Convenience stores herald tobacco proxy sales breakthrough
Convenience store operators have welcomed plans to make it illegal to buy tobacco for a person under the age of 18.
The Association of Convenience stores said the proposed change in the law was a breakthrough in its long running campaign to stamp out a loophole that undermined the fight to prevent young people from buying tobacco.
ACS chief executive James Lowman said: "We have long argued that it is ludicrous that an adult can walk into a shop buy tobacco, and then walk round the corner and sell it on to a child without breaking the law. 95% of young people that regularly smoke obtain tobacco in this way. This change in the law is an important step forward in reducing the exposure of young people to tobacco.
"We will now work with Government, police and trading standards to establish ways to make this change in the law enforceable and above all to challenge those unscrupulous adults that are willing to sell tobacco to children in this way."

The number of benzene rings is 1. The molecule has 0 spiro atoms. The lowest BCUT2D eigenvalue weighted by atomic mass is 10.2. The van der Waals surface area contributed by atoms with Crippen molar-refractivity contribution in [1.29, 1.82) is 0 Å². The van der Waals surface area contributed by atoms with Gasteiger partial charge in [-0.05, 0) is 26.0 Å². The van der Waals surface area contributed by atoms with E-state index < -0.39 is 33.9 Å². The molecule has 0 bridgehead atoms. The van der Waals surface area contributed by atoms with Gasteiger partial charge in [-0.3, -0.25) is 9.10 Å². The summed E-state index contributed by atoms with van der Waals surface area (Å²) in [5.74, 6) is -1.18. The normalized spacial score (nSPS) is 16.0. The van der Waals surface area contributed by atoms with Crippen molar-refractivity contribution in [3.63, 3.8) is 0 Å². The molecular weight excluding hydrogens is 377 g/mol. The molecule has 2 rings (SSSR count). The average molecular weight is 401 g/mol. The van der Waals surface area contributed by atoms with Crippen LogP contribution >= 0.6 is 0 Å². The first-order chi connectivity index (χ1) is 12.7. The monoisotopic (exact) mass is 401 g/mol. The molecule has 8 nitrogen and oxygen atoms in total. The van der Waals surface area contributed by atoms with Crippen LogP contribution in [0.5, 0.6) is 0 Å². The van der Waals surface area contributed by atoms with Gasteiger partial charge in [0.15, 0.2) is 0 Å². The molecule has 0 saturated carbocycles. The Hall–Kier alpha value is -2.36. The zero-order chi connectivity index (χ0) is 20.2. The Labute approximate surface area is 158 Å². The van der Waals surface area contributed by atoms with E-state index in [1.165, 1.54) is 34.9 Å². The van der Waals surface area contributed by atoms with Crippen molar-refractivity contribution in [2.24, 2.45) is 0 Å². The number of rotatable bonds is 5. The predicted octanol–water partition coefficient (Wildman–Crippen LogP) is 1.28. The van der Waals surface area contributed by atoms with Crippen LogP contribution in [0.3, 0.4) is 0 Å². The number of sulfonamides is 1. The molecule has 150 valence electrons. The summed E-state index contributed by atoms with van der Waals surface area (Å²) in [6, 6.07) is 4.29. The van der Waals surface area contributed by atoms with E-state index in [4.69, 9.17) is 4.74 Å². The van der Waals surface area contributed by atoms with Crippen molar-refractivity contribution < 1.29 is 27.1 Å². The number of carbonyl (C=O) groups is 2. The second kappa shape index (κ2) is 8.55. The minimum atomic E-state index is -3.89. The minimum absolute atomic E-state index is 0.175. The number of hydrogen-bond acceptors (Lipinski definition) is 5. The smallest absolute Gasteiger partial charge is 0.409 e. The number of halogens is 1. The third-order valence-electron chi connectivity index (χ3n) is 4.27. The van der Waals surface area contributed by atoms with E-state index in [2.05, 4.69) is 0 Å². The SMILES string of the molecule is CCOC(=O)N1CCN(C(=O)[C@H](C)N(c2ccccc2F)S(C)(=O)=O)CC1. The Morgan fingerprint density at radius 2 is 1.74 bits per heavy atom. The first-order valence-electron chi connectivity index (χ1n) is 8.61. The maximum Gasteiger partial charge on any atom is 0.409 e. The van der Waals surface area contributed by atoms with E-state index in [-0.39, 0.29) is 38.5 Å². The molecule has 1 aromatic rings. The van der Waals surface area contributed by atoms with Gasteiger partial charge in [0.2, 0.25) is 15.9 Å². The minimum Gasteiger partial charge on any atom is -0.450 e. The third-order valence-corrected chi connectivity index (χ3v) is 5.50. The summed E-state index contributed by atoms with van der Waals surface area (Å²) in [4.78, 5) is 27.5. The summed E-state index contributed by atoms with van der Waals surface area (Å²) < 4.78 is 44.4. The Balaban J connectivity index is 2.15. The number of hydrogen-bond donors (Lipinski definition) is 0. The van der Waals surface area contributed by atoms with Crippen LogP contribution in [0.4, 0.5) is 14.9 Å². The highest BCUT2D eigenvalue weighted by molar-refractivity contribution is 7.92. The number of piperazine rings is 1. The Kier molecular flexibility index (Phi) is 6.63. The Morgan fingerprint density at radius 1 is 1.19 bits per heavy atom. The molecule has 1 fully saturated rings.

Speaking about plans to introduce an over-18 sales restriction on e-cigarettes, Lowman said: "We support proposals to make it illegal for retailers to sell e-cigarettes to under 18s. This would bring the law into line with the commonly accepted policy in the industry."
The ACS has been briefing MPs and members of the House of the Lords in favour of a ban on proxy sales amendment to the Children and Families Bill over the past three months and has been calling for the ban to be introduced in response to a series of tobacco control policy reviews in the last ten years.
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